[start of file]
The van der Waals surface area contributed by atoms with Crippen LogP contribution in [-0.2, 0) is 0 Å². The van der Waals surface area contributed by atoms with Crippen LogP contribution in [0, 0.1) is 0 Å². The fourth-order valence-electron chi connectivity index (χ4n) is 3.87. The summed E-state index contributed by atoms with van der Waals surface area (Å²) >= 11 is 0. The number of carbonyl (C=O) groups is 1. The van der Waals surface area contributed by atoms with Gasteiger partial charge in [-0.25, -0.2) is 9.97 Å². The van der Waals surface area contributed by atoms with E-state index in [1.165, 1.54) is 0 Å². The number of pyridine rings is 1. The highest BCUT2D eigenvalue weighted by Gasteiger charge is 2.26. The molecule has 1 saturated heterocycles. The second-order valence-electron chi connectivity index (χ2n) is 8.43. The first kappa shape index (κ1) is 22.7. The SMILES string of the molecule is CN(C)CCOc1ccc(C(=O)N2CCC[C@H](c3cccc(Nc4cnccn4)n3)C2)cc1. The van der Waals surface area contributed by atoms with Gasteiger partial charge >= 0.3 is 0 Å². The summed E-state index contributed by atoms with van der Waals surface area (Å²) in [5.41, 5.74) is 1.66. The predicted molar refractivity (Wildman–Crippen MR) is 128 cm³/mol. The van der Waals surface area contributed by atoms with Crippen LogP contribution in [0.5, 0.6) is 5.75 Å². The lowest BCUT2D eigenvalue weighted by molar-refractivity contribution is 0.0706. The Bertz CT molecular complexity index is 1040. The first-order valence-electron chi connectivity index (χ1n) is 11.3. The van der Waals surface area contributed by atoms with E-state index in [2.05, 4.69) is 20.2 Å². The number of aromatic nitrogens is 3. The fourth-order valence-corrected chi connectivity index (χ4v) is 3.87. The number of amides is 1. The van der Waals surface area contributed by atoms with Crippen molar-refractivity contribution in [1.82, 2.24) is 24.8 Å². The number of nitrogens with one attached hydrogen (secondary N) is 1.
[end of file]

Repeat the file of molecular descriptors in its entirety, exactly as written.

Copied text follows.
The van der Waals surface area contributed by atoms with Crippen LogP contribution in [-0.2, 0) is 0 Å². The van der Waals surface area contributed by atoms with Crippen LogP contribution in [0, 0.1) is 0 Å². The fourth-order valence-electron chi connectivity index (χ4n) is 3.87. The summed E-state index contributed by atoms with van der Waals surface area (Å²) >= 11 is 0. The number of carbonyl (C=O) groups is 1. The van der Waals surface area contributed by atoms with Gasteiger partial charge in [-0.25, -0.2) is 9.97 Å². The van der Waals surface area contributed by atoms with E-state index in [1.165, 1.54) is 0 Å². The number of pyridine rings is 1. The highest BCUT2D eigenvalue weighted by Gasteiger charge is 2.26. The molecule has 1 saturated heterocycles. The second-order valence-electron chi connectivity index (χ2n) is 8.43. The first kappa shape index (κ1) is 22.7. The SMILES string of the molecule is CN(C)CCOc1ccc(C(=O)N2CCC[C@H](c3cccc(Nc4cnccn4)n3)C2)cc1. The van der Waals surface area contributed by atoms with Gasteiger partial charge >= 0.3 is 0 Å². The summed E-state index contributed by atoms with van der Waals surface area (Å²) in [5.41, 5.74) is 1.66. The predicted molar refractivity (Wildman–Crippen MR) is 128 cm³/mol. The van der Waals surface area contributed by atoms with Crippen LogP contribution in [0.5, 0.6) is 5.75 Å². The lowest BCUT2D eigenvalue weighted by molar-refractivity contribution is 0.0706. The Bertz CT molecular complexity index is 1040. The first-order valence-electron chi connectivity index (χ1n) is 11.3. The van der Waals surface area contributed by atoms with E-state index in [2.05, 4.69) is 20.2 Å². The number of aromatic nitrogens is 3. The fourth-order valence-corrected chi connectivity index (χ4v) is 3.87. The number of amides is 1. The van der Waals surface area contributed by atoms with Crippen molar-refractivity contribution in [1.82, 2.24) is 24.8 Å². The number of nitrogens with one attached hydrogen (secondary N) is 1.